I applied to university on the very last day you could apply. I was in the middle of gym class during my semester victory lap in high school.
I had just turned 18 and the majority of my friends had already completed their first semester of university or college.
I’ll never forget walking into my advisor’s office and being super unprepared to apply; we had to call my mom and get her credit card number to pay for my application.
Two weeks later, I get into the car and my mom says “you’ve got an email,” and hands over her BlackBerry—I had been accepted to Ontario Tech University! Here I am four years later, about to graduate as the first person in my family to earn a university degree.
I had no clue what to expect from university. Looking back, this is the advice I would have wanted.
Go to all your orientation events. This is the best way to network, meet new people, familiarize yourself with the campus and meet some of your future professors.
Ontario Tech University offers a couple of transition programs that enable students to come to campus early and meet other students in their faculty.
I remember attending iBegin and meeting a professor from my faculty. Four years later, I’m conducting research with her. These events happen for a reason, and you have more to gain attending them than you think.
I didn’t start researching ways to get involved on campus until my second year. I feel as though I missed out in my first year for sure, but for the last three, I’ve tried to apply for all opportunities that interested me.
I was an Orientation leader in my second year. I was an Ambassador and did school tours. I participated in workshops such as Bringing in the Bystander sexual health prevention, as well as completed Mindsight, a Ontario Tech University mental health module.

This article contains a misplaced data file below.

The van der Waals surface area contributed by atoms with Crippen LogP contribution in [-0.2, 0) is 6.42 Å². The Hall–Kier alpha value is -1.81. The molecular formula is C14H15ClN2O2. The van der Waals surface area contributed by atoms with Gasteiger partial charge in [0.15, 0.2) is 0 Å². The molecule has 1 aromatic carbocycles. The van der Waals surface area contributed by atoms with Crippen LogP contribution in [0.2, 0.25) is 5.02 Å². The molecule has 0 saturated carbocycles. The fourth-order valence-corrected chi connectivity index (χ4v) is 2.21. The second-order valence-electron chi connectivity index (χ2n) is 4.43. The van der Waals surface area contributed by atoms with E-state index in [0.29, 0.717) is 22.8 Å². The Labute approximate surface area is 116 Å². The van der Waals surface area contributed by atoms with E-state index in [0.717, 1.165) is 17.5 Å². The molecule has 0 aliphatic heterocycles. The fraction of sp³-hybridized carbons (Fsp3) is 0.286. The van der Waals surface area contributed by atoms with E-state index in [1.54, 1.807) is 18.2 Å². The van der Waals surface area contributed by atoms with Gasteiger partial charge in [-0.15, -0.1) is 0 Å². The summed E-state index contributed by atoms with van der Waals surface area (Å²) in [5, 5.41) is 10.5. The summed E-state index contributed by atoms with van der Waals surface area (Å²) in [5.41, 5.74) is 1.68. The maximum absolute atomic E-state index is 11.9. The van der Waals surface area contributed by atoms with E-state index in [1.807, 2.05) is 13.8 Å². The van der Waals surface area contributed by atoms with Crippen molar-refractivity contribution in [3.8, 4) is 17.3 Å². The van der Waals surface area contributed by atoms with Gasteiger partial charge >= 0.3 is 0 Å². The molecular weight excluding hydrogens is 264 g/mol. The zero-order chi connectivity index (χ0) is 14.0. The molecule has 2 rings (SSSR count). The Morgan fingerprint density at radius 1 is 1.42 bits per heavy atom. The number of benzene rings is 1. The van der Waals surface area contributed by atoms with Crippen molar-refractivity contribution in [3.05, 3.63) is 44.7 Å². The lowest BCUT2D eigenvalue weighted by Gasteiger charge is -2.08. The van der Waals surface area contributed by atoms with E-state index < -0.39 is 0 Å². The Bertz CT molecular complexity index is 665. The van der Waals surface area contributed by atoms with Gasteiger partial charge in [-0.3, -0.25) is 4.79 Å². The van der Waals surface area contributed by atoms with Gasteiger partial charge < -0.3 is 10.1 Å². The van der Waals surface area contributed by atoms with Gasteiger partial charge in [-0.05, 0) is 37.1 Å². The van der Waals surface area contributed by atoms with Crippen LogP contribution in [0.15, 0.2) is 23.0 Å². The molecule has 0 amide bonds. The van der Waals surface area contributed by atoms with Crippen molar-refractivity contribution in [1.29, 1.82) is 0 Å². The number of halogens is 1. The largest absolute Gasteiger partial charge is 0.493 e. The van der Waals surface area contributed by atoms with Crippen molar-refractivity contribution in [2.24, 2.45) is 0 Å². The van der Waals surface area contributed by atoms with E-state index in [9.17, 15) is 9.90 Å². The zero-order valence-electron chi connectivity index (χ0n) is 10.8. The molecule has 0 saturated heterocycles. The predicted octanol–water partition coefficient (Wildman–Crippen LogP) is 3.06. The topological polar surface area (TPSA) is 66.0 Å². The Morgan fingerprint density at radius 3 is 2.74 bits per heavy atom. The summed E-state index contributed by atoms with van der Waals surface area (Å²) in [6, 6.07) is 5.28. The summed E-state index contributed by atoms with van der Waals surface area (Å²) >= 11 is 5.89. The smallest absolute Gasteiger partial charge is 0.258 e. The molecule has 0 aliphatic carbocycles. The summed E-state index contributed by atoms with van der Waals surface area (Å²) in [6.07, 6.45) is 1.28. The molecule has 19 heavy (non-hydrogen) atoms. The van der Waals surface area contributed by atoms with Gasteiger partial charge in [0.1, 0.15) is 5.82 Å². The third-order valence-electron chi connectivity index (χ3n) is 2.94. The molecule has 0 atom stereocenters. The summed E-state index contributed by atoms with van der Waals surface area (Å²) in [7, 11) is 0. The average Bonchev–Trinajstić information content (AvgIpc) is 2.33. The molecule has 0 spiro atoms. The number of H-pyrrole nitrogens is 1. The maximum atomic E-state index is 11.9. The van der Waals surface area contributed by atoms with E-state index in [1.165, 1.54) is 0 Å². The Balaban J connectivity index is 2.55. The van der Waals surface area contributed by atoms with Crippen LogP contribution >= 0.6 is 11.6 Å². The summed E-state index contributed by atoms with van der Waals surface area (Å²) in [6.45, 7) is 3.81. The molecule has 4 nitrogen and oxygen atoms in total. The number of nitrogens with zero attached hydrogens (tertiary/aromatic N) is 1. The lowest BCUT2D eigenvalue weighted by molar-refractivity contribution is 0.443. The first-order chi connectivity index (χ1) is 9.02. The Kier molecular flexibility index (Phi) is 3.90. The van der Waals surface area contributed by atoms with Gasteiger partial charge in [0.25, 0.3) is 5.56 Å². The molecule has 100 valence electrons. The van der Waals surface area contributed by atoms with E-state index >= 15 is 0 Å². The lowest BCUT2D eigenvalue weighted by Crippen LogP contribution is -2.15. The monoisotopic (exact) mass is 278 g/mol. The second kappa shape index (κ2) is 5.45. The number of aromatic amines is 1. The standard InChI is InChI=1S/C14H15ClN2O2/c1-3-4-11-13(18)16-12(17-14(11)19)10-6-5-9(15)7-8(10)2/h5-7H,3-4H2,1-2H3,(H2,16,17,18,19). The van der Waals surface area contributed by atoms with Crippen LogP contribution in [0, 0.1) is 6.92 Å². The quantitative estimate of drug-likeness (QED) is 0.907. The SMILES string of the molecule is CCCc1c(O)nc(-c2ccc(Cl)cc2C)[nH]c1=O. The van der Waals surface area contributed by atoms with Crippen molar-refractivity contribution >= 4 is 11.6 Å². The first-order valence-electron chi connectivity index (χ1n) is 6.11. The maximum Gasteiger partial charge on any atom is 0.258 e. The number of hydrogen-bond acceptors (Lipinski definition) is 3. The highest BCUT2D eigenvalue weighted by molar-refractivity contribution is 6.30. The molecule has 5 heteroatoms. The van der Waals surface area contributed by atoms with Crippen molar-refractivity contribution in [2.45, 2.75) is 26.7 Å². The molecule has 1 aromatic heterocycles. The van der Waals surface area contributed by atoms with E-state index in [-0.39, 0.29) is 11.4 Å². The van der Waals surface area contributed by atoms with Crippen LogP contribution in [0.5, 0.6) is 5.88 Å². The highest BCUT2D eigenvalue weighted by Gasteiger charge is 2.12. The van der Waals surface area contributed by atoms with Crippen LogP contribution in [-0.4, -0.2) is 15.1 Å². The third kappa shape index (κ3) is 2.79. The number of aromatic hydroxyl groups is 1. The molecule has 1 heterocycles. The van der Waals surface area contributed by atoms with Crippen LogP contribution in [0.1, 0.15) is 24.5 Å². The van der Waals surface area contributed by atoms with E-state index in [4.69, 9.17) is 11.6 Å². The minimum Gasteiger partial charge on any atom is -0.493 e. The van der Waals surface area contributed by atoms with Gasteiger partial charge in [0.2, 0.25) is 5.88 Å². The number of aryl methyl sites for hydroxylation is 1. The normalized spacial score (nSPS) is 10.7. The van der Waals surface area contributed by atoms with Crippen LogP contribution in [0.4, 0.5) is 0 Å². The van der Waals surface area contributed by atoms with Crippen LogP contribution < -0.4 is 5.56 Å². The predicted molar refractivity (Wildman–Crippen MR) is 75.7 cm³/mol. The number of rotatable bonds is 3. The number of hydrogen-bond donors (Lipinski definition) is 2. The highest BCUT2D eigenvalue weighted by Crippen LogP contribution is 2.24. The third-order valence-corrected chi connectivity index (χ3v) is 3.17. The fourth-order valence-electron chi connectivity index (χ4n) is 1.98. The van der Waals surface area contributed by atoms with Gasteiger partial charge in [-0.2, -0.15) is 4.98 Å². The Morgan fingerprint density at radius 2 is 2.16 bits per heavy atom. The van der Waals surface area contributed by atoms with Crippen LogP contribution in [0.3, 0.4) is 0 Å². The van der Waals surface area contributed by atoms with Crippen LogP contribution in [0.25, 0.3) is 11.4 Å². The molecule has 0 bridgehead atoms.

I’ve also had the privilege of being part of the Student Mental Health Advisory Committee since my second year, and was part of the Jack.org chapter here on campus.
There are many other ways to get involved, such as joining clubs and societies, as well as the opportunity to create your own. Don’t miss out—I’ve met some amazing people, made connections and gained some genuine friendships while getting relevant experience that looks great on a resume.
Talk to your professors
There is nothing worse than feeling lost in a lecture or having something come up. I’ve had my fair share of personal moments where I’ve needed an extension or a little extra help.
Make time to talk to your professors, show initiative, and they will happily help you. Academic advising is also a great tool to use when you’re unsure of how to go about something.
I’ve been fortunate enough to build relationships with my professors that will extend well past my time here at Ontario Tech University. This is super important and extremely beneficial.
I just had a professor introduce me to someone in the field I’m hoping to pursue as my career—if they get to know you, they will learn more about you and find more ways to help you outside of the course.
Last but not least...
This is one of the most stressful times in our lives, but also one of the best. I’ve made lifelong friends and have found ways to move out of my comfort zone and try new things.
I’ve had an amazing four years here at Ontario Tech University, and I can’t believe it’s over. Time flies, so live in the moment and appreciate everything this experience has to offer—the good and the bad.